America's war in Afghanistan is showing every sign of spilling over that country's borders. Early on Monday, a NATO supply convoy came under attack not far from Pakistan's capital, Islamabad, losing 27 fuel tankers torched by Pakistani Taliban militants. It was the third such attack in almost as many days. One of those attacks occurred in Sindh province, a part of the country until now untouched by the war. Apparently, there is no part of Pakistan now safe.
More ominously, on Sunday the State Department issued a terrorist threat alert for Americans traveling to Europe. Nonspecific intelligence reports have it that Pakistani militants possibly with the backing of al-Qaeda are preparing attacks on government and civilian targets on the continent. The threat is being taken seriously enough for European governments to have implemented extraordinary security precautions.
Frankly, none of this should come as a surprise. We're all but at war in Pakistan's remote tribal areas, where the locals have a long history of taking revenge. In September alone, the CIA launched 17 drone attacks in the area, killing an untold number of people. Some, no doubt, were Taliban or al-Qaeda, but how many civilians were killed as well? The blunt truth is that the Hellfire missiles fired from drones cannot discriminate between the guilty and the innocent. The NATO aircraft that attacked insurgents in the area last week are no more accurate we know that those killed three Pakistani soldiers.
No one in an official position is connecting the threat in Europe to the attacks on NATO convoys. But in the absence of better intelligence, the chances aren't bad that the two may be connected. The ethnic Pashtun, who straddle the Afghan-Pakistani border and make up the social base of the Taliban in both countries, live by a feudal code of blood revenge. One reason for Pakistan's enduring reluctance to mount the broad counterinsurgency offensive the U.S. has been urging in the tribal areas is a well-grounded fear of those who live in them. Pakistanis will tell you that families there try to produce as many sons as possible, expecting to lose half of them in war. Urban myth or not, these people are unlikely to allow civilian casualties inflicted by U.S. missiles and bombs to pass unanswered. (And Pakistan's homegrown Taliban has vowed to avenge drone strikes on its leaders by striking back at the U.S. a threat taken more seriously after attacks at a CIA base in Afghanistan and even the Times Square attempted bombing were linked back to the Pakistani Taliban.)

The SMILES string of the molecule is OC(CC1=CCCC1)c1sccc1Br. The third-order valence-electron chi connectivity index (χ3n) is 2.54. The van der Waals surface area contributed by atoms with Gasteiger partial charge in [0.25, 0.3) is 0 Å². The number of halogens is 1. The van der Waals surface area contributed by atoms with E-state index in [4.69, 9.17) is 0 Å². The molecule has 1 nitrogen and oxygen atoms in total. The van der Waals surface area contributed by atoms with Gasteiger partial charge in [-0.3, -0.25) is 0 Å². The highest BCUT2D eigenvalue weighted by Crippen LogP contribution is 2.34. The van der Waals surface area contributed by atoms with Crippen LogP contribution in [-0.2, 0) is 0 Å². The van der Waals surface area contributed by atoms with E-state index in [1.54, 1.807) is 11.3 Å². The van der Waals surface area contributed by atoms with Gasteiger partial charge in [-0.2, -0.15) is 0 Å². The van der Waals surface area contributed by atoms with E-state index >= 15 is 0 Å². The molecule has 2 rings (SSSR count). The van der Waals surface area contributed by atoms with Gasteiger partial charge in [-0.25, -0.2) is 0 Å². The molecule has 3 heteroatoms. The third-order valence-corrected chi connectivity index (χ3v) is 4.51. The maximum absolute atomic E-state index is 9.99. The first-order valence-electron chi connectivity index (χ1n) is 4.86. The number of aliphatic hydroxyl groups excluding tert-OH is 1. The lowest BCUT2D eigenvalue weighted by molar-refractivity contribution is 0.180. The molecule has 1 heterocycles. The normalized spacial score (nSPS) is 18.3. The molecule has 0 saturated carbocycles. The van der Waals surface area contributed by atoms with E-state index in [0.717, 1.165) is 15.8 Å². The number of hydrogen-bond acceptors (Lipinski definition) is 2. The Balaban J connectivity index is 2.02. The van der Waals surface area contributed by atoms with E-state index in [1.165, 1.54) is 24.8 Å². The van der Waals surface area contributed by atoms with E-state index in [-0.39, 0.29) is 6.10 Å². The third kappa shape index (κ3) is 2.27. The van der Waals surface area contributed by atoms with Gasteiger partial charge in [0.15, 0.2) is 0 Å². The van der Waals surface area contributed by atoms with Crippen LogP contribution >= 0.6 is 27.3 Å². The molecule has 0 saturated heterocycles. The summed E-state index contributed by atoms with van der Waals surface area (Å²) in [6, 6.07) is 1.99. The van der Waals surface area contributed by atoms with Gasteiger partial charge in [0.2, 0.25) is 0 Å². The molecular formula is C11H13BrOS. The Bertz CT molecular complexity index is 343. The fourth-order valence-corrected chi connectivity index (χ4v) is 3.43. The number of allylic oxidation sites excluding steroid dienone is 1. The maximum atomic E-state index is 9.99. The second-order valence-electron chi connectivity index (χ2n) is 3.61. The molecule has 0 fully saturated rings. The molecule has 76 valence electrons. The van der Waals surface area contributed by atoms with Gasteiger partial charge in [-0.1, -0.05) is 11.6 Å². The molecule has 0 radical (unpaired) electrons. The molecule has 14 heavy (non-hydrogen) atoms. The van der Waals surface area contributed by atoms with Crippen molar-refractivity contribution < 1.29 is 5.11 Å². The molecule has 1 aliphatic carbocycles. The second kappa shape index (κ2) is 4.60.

Sure, there's a good reason for a hot pursuit across the border into Pakistan: it's the Afghan Taliban's rear base, it's where its leaders are hiding. But we have to ask at what cost. Are we making more enemies than we are killing? And, yes, this is an intangible. But so are the motivations of Pakistani militants planning attacks in Europe. We have to fall back on common sense.
Likewise we're reduced to common sense in figuring out where Pakistan's breaking point is. The war in Afghanistan has done nothing for that country's stability, and in fact it's gotten progressively shakier over the past 10 years. Pakistanis scoff at the argument often heard in Washington that the U.S. needs to remain at war in Afghanistan partly in order to stabilize Pakistan instead, they see the U.S. war in Afghanistan and the load that it has placed on Islamabad as being the major cause of the instability in their country. In other words, they have a very different idea of what another 10 years of war in Afghanistan or a full-fledged bombing campaign against the tribal areas will do for Pakistan's security.
Baer, a former Middle East CIA field officer, is TIME.com's intelligence columnist and the author of See No Evil and, most recently, The Devil We Know: Dealing with the New Iranian Superpower.